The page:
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Lecture 2

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University of Toronto St. George
New College
John Vervaeke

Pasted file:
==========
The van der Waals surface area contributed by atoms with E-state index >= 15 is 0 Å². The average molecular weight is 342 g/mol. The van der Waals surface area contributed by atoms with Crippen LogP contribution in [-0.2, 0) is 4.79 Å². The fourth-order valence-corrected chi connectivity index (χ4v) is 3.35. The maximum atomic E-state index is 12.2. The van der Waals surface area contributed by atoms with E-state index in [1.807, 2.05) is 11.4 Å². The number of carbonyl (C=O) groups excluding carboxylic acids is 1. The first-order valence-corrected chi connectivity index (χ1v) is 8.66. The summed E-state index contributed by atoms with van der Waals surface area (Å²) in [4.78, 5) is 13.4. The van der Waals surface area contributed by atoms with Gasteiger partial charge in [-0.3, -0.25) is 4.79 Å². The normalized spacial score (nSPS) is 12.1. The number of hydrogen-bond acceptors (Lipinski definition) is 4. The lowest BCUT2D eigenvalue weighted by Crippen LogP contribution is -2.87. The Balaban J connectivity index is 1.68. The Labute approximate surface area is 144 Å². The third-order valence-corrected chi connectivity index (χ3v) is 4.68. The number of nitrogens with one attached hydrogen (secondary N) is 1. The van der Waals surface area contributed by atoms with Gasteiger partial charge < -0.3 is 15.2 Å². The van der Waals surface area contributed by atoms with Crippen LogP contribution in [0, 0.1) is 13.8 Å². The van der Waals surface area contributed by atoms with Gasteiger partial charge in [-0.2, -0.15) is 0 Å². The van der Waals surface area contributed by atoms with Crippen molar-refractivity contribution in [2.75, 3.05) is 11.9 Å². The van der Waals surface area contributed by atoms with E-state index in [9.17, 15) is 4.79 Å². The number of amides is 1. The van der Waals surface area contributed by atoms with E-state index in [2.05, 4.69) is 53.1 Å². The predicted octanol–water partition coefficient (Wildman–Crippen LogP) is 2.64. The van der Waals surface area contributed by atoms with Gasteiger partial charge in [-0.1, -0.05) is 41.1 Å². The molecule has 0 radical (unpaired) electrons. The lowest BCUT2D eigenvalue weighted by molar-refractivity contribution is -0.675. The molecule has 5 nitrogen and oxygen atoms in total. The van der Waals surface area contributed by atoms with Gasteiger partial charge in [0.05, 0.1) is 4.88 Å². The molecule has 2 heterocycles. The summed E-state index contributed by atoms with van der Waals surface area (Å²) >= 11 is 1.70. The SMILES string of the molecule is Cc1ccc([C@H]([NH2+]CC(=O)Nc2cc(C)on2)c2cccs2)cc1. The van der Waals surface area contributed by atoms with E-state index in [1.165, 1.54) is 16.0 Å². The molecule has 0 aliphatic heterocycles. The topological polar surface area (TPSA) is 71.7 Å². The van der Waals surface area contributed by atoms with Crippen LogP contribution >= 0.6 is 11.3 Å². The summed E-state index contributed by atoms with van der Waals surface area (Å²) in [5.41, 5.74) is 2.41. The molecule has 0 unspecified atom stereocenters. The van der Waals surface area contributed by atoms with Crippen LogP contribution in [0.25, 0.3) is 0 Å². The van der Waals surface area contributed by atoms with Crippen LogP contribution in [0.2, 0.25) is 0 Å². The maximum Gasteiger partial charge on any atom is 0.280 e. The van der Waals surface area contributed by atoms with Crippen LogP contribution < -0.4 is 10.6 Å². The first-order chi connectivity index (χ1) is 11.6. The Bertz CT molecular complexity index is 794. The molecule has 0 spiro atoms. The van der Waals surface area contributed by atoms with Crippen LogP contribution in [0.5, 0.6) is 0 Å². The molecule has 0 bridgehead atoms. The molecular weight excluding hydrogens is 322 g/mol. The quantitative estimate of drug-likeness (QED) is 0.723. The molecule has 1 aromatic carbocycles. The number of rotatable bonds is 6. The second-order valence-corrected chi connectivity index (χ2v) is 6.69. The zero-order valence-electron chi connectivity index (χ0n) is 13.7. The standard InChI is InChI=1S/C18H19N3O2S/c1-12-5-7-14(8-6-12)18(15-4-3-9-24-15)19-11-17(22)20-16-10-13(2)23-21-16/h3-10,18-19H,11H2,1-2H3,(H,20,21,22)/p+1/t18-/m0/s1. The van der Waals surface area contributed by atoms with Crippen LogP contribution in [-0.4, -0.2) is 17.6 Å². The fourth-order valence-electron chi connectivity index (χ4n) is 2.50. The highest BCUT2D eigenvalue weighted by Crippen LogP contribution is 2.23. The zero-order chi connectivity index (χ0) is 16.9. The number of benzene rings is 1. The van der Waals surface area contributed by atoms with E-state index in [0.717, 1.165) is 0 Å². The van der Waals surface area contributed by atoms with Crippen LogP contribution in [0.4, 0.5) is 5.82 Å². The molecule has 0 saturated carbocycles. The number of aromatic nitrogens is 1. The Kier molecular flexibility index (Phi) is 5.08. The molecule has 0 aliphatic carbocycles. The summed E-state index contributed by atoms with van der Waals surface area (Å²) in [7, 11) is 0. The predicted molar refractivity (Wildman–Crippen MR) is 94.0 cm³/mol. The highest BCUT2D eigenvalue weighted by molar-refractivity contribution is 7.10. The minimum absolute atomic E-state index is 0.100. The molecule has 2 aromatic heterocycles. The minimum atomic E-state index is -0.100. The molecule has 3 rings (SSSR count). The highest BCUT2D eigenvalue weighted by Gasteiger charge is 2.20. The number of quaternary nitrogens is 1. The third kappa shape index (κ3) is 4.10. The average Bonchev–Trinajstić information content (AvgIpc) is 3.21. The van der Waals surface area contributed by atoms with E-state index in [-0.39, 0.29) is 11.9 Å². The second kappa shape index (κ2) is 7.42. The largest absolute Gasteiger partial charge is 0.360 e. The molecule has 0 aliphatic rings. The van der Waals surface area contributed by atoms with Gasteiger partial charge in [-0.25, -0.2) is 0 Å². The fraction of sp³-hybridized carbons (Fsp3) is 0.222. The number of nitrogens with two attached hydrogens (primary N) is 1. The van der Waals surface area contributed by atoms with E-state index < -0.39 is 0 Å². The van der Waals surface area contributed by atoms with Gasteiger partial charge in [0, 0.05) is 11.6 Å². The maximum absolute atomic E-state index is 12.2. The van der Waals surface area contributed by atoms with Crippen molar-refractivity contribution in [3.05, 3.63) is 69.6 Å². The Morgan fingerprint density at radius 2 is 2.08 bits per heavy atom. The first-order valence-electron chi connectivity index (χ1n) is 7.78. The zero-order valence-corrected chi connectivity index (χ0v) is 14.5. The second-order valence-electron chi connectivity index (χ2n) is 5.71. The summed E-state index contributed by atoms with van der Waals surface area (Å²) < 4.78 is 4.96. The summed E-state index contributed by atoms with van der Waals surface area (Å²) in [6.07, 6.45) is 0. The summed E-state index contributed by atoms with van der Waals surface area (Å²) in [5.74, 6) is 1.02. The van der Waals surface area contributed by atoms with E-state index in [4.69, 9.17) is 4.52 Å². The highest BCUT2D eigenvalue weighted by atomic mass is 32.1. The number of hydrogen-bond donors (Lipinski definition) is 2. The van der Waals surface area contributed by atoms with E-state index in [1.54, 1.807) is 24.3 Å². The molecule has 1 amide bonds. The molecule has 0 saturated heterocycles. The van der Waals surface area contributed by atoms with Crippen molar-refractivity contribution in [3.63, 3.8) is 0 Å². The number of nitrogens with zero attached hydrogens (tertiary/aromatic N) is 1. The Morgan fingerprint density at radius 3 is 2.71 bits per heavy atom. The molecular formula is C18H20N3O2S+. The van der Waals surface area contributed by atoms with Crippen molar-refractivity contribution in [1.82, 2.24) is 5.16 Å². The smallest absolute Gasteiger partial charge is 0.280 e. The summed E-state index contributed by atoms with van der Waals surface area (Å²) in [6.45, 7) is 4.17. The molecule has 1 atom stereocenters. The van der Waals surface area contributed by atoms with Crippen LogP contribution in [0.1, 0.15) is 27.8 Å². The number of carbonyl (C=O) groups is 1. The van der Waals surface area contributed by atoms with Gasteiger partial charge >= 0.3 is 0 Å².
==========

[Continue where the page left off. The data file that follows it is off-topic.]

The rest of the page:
NEW333 Lecture 2, September 21 Intro Lecture 1 was about the meaning crisis. The Cartesian theories resulted in gaps between phenomenon and cognition. How does the mind generate explanations about the mind? with 1) the loss of the Biblical narrative to due science; and 2) the separation between wisdom houses (monasteries) and intellectual houses (universities) We cannot contextualize ourselves in our own worldview. Crisis! The recent progress of research in CogSci and the progress of Buddhism into the West is driven by cultural imperative, to defeat the Meaning crisis. Note that the meaning crisis is not just personal! It is cultural, socio-political. And crises are interrelated! The meaning crisis, the economic crisis, and the environmental crisis. Let’s step back. What is CogSci? How do you do it? John will do CogSci with us in class… What is CogSci? References: the philosopher/sociologists Jurgen Habermas and Charles Taylor Ancient Greeks and Classical Christians used 3 normative spheres (how one believes and perceives) to judge the world. 1) Truth 2) Goodness 3) Beauty To Greeks/Christians, these three concepts are deeply interconnected, and unified in God. However, after the Scientific Revolution, Protestant Reformation, these 3 normative spheres became isolated from one another. Truth – Studied by science ------------------------------------ Goodness- Studied by ethics ---------------------------------- Beauty – studied by art Emmanuel Kant even wrote three separate volumes – On Beauty, On Truth, On Goodness. These three spheres are essential to our lives. By fragmenting these, are our lives fragmented as well? So of course, there are two distinct arguments: -Connectedness (anti-modern) vs non-connectedness (modern) CogSci is a connected discipline: it is the product of psychology, religion, computer science, behavior scientists, neuroscience, linguistics. CogSci has three visions: 1) Generic normalism: simply the classifying of theories into respective disciplines 2) Interdisciplinary eclecticism: having a nice dialogue between psychologists, neuroscientists, etc. Think of a religious roundtable. A conversation to celebrate diversity and to probe a topic from different opinions. But what happens after you meet and chat? 3) Synoptic Integration: taking theories from many disciplines, and creating a new THEORETICAL CONSTRUCT. This will require the foundation of a new CogSci language and set of rules to effectively cross-pollinate ideas. Making a theoretical construct Plausibility – How trustworthy is this argument? What biases were involved in making this argument? useful definition of plausible: worthwhile, reasonable, making good sense Making good sense – powerful – has potential. Testing trustworthiness – doing many experiments from many different angles. If results are consistent, we have CONVERGENCE Multi - aptness – we want a construct that will be useful for many issues! A metaphor – a very apt construct. See page 5 Appendix on metaphor for more explanation. F = ma, Newton’s 2 law. This equation can be used in physics, chemistry, biology. It is a robust equation! Unlike a metaphor which has one use, F=ma can be used a lot. Scientists would call this an elegant or beautiful equation. Multi-apt theories are powerful! They can change the world! Converging ------------------------------The perfect theory-
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